My heart sank when Jimmy told me about this young boy. I know this boy is going to be disappointed, and I don’t know how to amend it, other than to put my arms around the boy and tell him I love him. Sabbath fans have a voice and a face, to me you’re human, you have families and despair. You have ferocity and emotions and graciousness, and at this moment as far as I’m concerned you are also that young boy in England.
There's another intense moment near the end:
Since Spring of 2011, I’ve waited patiently and hopefully for a signable contract, you know the rest. I stand for the boy in the U.K., for the coming drum student, for all the drummers, who write their parts out and get stiffed on the publishing, I stand with the Sabbath fans chanting “Bill Ward” and asking “why?” and I stand with Tony and Geezer and Ozzy.Of course, this is a statement of drummer's rights, for one—a "We're not gonna take it" manifesto, with haunting echoes of the late Levon Helm's decades-long vilification of Robbie Robertson for unfair royalty-royalty hogging with respect to the Band's catalog. ("…Rick [Danko]…died with his money in their goddamned pockets… People ask me about The Last Waltz all the time. Rick Danko dying at fifty-six is what I think about The Last Waltz."—This Wheel's on Fire) But it's also, as I see it, a statement of consumer advocacy: In part what Ward is saying, or at least implying, is that just as band members deemed less than essential need to stand up for their essential-ness, fans have a right to an "Accept no substitutes" policy when it comes to endeavors like this latest Sabbath reunion.
Ward has remained admirably humble throughout all this. He hasn't called for any kind of boycott of a Sabbath reunion that continues in his absence. But his frankness about his treatment by management sends an important message, i.e.: Fans want the real thing. I certainly know I do. Now, I can't say for sure what percentage of the world's Sabbath-fan population agrees with me. The band has gone through so many lineup changes over the years that maybe at this point, there's a huge swath of that community that couldn't care less who's behind the drum kit; they just want to go to a big festival and hear Ozzy sing "War Pigs" and "Iron Man." But without getting into some kind of "casual fan"/"true fan" distinction, I know for a fact that, for many, there is no "Black Sabbath reunion" without Bill Ward.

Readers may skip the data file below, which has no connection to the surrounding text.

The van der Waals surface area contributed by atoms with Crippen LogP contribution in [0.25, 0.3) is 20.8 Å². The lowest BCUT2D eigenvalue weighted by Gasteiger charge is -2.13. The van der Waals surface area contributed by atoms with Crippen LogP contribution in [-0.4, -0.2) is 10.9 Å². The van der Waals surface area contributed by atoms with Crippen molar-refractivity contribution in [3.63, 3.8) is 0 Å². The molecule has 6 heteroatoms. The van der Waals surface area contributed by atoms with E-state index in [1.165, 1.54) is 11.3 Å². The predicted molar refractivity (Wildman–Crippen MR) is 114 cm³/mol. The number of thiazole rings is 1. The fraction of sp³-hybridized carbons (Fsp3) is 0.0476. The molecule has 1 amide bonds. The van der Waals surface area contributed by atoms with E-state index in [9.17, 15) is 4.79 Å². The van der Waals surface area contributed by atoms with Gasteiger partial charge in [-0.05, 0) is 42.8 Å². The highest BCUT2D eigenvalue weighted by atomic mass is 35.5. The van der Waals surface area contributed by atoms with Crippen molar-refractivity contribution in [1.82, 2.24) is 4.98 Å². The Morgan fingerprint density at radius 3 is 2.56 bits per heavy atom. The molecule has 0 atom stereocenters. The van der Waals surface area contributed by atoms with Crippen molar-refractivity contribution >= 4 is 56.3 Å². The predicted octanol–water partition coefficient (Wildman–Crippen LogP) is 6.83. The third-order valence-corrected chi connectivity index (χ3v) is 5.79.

And I say this with no ill will, and in fact, quite the opposite, toward the Heaven and Hell effort of a few years back. What I loved about this reunion—which revived the incarnation of Sabbath that subbed Ozzy and Ward out for Ronnie James Dio and Vinnie Appice, respectively—was the respect it showed both the musicians and the fans. That 2.0 Sabbath was, as I've come to realize over the past few years—during which I've probably listened to The Mob Rules and The Devil You Know (two albums by the Dio/Appice line-up) as much if not more than any of the Ozzy material—(A) a great band but also (B) a different band, one deserving of the distinctive name it eventually earned. The message is simple: You change the personnel and you change the band. Anything less than the whole thing is not, in fact, the thing.
Now of course this principle doesn't apply in every case. Some bands can sub out a member and retain their essential mojo. (Though, at the moment, I'm trying and failing to think of an example of a truly great band that changed members and continued undiminished.) But—and I say this as a member of a band that's cycled through four different bassists over the course of a decade, all of whom have contributed vitally to the sound of the project at their respective juncture—sometimes, no one is expendable. The classic example is, of course, Zeppelin. As I understand it, the rest of the band didn't even think of continuing after Bonham died. You could argue that it's because his drumming was in many ways the band's central feature, but I don't think the surviving members would've reacted any differently if it had been, god forbid, Jones, Page or Plant had passed. There simply was no band once there was no Bonham. For a less prominent but equally clear-cut case, look at the Jesus Lizard. They did soldier on after original drummer Mac McNeilly left, but as David Yow has so often said, it just wasn't the same.